I’ve recently been reading Norse-inspired Powered by the Apocalypse role-playing games: Sagas of the Icelanders, Bodil’s Gap, and The Wyrd of Stromgard. As background, I even read Neil Gaiman’s Norse Mythology, which I adored; it was like a Bulfinch’s Mythology of the Norse cosmos.

I played a “traditional” one-shot (two sessions!) of Bodil’s Gap a few years ago. I’d read the first 60 pages of the PDF but wanted to own the book. It’s chonky! (The worst part about DriveThru is that their business model doesn’t support printing any books in advance. It took weeks to get.)

Wyrd of Stromgard book, Bodil's Gap, Norse Mythology

The first 120 or so pages are lore. I really liked the discussion of longhouses, which I hadn’t been picturing correctly. I can definitely see dipping into this section as prep for fantasy campaigns in other systems.

I like the Bodil’s Gap playbooks (bonus: great art). In the “one shot”, I got to play the Dýrsark, a type of berserker, which I enjoyed. Even better, there’s a nice list of adventure hooks broken out by playbook, an idea worth borrowing for other PbtA games.

The abstract wealth system seems easier to understand than others I’ve read and used, with six categories of goods: Trivial, Minor, Significant, Major, Extravagant, Kingly. The equipment and magic item lists are detailed and great.

The GM advice was unique in the way it focused on themes of the setting (e.g., honor, gift-giving, folk magic, ramifications of Ragnarok). Very different from other RPG books. It doesn’t give you general GMing advice, but it is clearly positioned as a layer on top of Dungeon World.

About the only cons for me were that the setting lacks a map, has a focus on whaling, and that  named NPCs lack drives or instincts. Overall, the book is quite the labor of love, and I’m glad to own it.

Wyrd of Stromgard is another labor of love, as this blog post spells out. Random things I liked:

  • Nice tip I might use elsewhere about fantasy settings: “In playtesting, I found one of the most surefire ways to communicate its historical placement to players was in how easy it was to obtain iron weapons—make any fully iron swords and axes that aren’t starting equipment expensive or available only as gifts from the wealthy if you want to run a Scandinavian iron age setting. This tells the PCs to treat their weapons with care or they’ll be carving spears by the fireside all night. Conversely, make these weapons easier to obtain for a more recognizable, fantasy-medieval feel.”
  • I appreciated that there’s a page in the Runecaster section about the use of runes by neo-Nazis and to keep that in mind and get the table’s buy in for rune magic.
  • One of my favorite bits of gear ever: Steinnr, 1 armor, clumsy, worn, 2 coins, 3 weight– “Two flat pieces of stone tied to hang over the chest and back. Stupidly impractical but better than nothing.” Totally dressing an NPC in this!
  • Working my way through the monster section, I love the second part of the trigger on this monster, though I can’t imagine it ever coming up in play. “Fjölð are non-corporeal demonic spirits attracted to confusion and bad math.”
  • I really like the Dvergar: “Dvergar appear to be living rock, fused with dark gray flesh, usually with quite fascinating features like huge crystalline structures, veins of glittering ore, or glowing lines of magma.” And “The Dvergar believe that anything forged or crafted by them never leaves their ownership, no matter how the item changed hands in the first place.” The playbook and stats are a bit underwhelming though: +2 Armor, +1 against magic. I’d rather have it be something like: “You take no damage from any weapon without piercing, but are susceptible to damage from X (damage against you is rolled at advantage).” Not sure what their kryptonite would be though.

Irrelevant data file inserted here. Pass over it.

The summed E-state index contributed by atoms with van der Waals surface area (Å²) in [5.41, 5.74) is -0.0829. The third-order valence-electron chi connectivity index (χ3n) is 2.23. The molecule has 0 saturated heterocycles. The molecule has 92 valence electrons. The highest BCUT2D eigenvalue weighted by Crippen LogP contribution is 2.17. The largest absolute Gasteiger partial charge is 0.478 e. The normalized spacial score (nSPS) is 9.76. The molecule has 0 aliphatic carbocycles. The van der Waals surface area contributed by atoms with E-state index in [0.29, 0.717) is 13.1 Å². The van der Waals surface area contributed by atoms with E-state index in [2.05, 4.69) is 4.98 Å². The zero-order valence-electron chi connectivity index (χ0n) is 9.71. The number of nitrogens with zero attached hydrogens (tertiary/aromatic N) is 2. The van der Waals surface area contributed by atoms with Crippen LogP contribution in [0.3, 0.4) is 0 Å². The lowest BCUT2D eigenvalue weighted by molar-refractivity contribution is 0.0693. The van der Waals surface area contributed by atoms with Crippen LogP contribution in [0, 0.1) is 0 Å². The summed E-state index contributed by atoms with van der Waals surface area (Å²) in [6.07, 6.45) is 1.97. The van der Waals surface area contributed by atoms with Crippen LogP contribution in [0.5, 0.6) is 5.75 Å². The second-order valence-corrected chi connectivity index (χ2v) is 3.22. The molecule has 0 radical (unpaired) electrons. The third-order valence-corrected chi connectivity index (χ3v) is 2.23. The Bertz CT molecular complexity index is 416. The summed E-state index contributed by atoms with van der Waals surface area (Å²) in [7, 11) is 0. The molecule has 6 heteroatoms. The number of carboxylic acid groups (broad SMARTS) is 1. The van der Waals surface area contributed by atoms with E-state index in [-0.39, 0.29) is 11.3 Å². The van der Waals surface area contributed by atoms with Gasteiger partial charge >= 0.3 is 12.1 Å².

• The book ends by providing four different Dangers on the way to Ragnarök. I’m not sure even the Level 10 PCs I’ve had in DW campaigns could prevent that, but it would certainly be memorable. I’d want to amend Last Breath to having the PC go to Freya or Odin, and then give players a chance to play their dead PCs again during the final battle.

Some minor dislikes:

  • The treatment of races is very inspired by D&D, discussing each race’s religion, outlook, and culture—reading like an encyclopedia. Stonetop’s Book II has spoiled me: give me names, random tables, treasures, story hooks, questions to ask the players…
  • Too many playbook moves are like this series for the Seiðr playbook— “Well Read: When you Spout Lore about the divine or mystical, take +1. Secret Finder: When you Discern Realities to uncover a lie, take +1. Threads of Fate: When you accomplish an alignment goal in combat, take +1 forward.” A common characteristic of the playbooks of Dungeon World hacks is to avoid stat buffs like these in favor of more flavorful moves.

Finally, rounding out the three books, check out my full review of Sagas of the Icelanders, of which this is a good summary:

One of the first Apocalypse Engine (Powered by the Apocalypse) hacks, originally crowdfunded in 2013Saga of the Icelanders by Gregor Vuga focuses on playing out a historically accurate campaign within Iceland. There’s an emphasis on gendered roles, and playing against or toward gender expectations, which may not be for every table (male moves, a Man playbook, female moves, a Woman playbook, etc.). There’s little to nothing of the supernatural; the focus is on society and feuds. (Continued.)

As I concluded that review, “If you’re looking for a Norse-inspired RPG campaign that sticks close to the history, you can’t do better than Sagas of the Icelanders. If you’re looking for a Norse fantasy RPG campaign, on the other hand, check out The Wyrd of Stromgard for something more traditionally Norse or Bodil’s Gap for something Norse inspired.”

Photo by Steinar Engeland on Unsplash.